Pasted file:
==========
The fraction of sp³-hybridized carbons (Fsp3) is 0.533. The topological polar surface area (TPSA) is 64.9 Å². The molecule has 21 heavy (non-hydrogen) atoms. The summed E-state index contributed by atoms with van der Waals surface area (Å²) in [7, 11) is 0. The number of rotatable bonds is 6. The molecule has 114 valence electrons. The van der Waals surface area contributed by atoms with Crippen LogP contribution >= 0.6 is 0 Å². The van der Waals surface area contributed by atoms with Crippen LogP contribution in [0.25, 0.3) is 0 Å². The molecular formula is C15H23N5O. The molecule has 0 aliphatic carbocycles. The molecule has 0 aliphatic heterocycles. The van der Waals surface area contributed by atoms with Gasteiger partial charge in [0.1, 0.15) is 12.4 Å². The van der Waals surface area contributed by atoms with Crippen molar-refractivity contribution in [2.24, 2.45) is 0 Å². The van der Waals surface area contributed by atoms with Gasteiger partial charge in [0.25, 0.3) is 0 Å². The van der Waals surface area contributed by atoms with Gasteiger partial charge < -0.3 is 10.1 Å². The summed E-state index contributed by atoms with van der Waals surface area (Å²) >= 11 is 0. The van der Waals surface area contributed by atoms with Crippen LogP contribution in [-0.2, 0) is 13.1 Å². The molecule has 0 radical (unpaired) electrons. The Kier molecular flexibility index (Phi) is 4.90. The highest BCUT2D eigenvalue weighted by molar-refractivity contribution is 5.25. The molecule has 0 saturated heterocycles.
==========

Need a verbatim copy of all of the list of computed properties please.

The fraction of sp³-hybridized carbons (Fsp3) is 0.533. The topological polar surface area (TPSA) is 64.9 Å². The molecule has 21 heavy (non-hydrogen) atoms. The summed E-state index contributed by atoms with van der Waals surface area (Å²) in [7, 11) is 0. The number of rotatable bonds is 6. The molecule has 114 valence electrons. The van der Waals surface area contributed by atoms with Crippen LogP contribution >= 0.6 is 0 Å². The van der Waals surface area contributed by atoms with Crippen LogP contribution in [0.25, 0.3) is 0 Å². The molecular formula is C15H23N5O. The molecule has 0 aliphatic carbocycles. The molecule has 0 aliphatic heterocycles. The van der Waals surface area contributed by atoms with Gasteiger partial charge in [0.1, 0.15) is 12.4 Å². The van der Waals surface area contributed by atoms with Crippen molar-refractivity contribution in [2.24, 2.45) is 0 Å². The van der Waals surface area contributed by atoms with Gasteiger partial charge in [0.25, 0.3) is 0 Å². The van der Waals surface area contributed by atoms with Gasteiger partial charge < -0.3 is 10.1 Å². The summed E-state index contributed by atoms with van der Waals surface area (Å²) >= 11 is 0. The van der Waals surface area contributed by atoms with Crippen LogP contribution in [-0.2, 0) is 13.1 Å². The molecule has 0 radical (unpaired) electrons. The Kier molecular flexibility index (Phi) is 4.90. The highest BCUT2D eigenvalue weighted by molar-refractivity contribution is 5.25. The molecule has 0 saturated heterocycles.